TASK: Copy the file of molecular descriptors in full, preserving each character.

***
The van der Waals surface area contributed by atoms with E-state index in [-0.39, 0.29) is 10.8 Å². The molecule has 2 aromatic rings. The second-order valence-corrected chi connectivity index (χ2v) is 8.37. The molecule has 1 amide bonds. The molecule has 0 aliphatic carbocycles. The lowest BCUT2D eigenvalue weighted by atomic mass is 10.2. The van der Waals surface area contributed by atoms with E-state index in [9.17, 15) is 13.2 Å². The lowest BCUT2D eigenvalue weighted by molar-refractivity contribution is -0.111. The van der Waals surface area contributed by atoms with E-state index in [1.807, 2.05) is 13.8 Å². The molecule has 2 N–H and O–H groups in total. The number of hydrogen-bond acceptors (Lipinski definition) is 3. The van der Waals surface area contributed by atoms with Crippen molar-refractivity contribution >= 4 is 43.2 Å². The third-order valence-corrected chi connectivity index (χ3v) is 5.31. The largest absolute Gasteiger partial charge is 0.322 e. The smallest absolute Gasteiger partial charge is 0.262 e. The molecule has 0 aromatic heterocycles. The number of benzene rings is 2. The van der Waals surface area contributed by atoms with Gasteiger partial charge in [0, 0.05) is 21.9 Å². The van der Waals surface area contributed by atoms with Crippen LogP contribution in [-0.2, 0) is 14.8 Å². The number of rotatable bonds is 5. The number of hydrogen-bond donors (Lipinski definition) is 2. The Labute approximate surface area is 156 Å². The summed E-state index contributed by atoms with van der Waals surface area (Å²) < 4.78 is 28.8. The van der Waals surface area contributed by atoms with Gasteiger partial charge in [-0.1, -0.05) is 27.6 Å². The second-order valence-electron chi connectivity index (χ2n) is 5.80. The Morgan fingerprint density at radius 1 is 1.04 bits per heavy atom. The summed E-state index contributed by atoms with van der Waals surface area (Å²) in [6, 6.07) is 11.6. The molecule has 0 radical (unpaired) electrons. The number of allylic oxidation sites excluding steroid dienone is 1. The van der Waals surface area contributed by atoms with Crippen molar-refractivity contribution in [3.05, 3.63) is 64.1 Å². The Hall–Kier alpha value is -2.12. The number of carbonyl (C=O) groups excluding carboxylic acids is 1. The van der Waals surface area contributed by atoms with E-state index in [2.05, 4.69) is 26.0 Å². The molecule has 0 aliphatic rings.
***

The van der Waals surface area contributed by atoms with E-state index in [-0.39, 0.29) is 10.8 Å². The molecule has 2 aromatic rings. The second-order valence-corrected chi connectivity index (χ2v) is 8.37. The molecule has 1 amide bonds. The molecule has 0 aliphatic carbocycles. The lowest BCUT2D eigenvalue weighted by atomic mass is 10.2. The van der Waals surface area contributed by atoms with E-state index in [9.17, 15) is 13.2 Å². The lowest BCUT2D eigenvalue weighted by molar-refractivity contribution is -0.111. The van der Waals surface area contributed by atoms with E-state index in [1.807, 2.05) is 13.8 Å². The molecule has 2 N–H and O–H groups in total. The number of hydrogen-bond acceptors (Lipinski definition) is 3. The van der Waals surface area contributed by atoms with Crippen molar-refractivity contribution >= 4 is 43.2 Å². The third-order valence-corrected chi connectivity index (χ3v) is 5.31. The largest absolute Gasteiger partial charge is 0.322 e. The smallest absolute Gasteiger partial charge is 0.262 e. The molecule has 0 aromatic heterocycles. The number of benzene rings is 2. The van der Waals surface area contributed by atoms with Gasteiger partial charge in [0, 0.05) is 21.9 Å². The van der Waals surface area contributed by atoms with Crippen LogP contribution in [-0.2, 0) is 14.8 Å². The number of rotatable bonds is 5. The number of hydrogen-bond donors (Lipinski definition) is 2. The Labute approximate surface area is 156 Å². The summed E-state index contributed by atoms with van der Waals surface area (Å²) < 4.78 is 28.8. The van der Waals surface area contributed by atoms with Gasteiger partial charge in [-0.1, -0.05) is 27.6 Å². The second-order valence-electron chi connectivity index (χ2n) is 5.80. The Morgan fingerprint density at radius 1 is 1.04 bits per heavy atom. The summed E-state index contributed by atoms with van der Waals surface area (Å²) in [6, 6.07) is 11.6. The molecule has 0 radical (unpaired) electrons. The number of allylic oxidation sites excluding steroid dienone is 1. The van der Waals surface area contributed by atoms with Crippen molar-refractivity contribution in [3.05, 3.63) is 64.1 Å². The Hall–Kier alpha value is -2.12. The number of carbonyl (C=O) groups excluding carboxylic acids is 1. The van der Waals surface area contributed by atoms with E-state index in [2.05, 4.69) is 26.0 Å². The molecule has 0 aliphatic rings.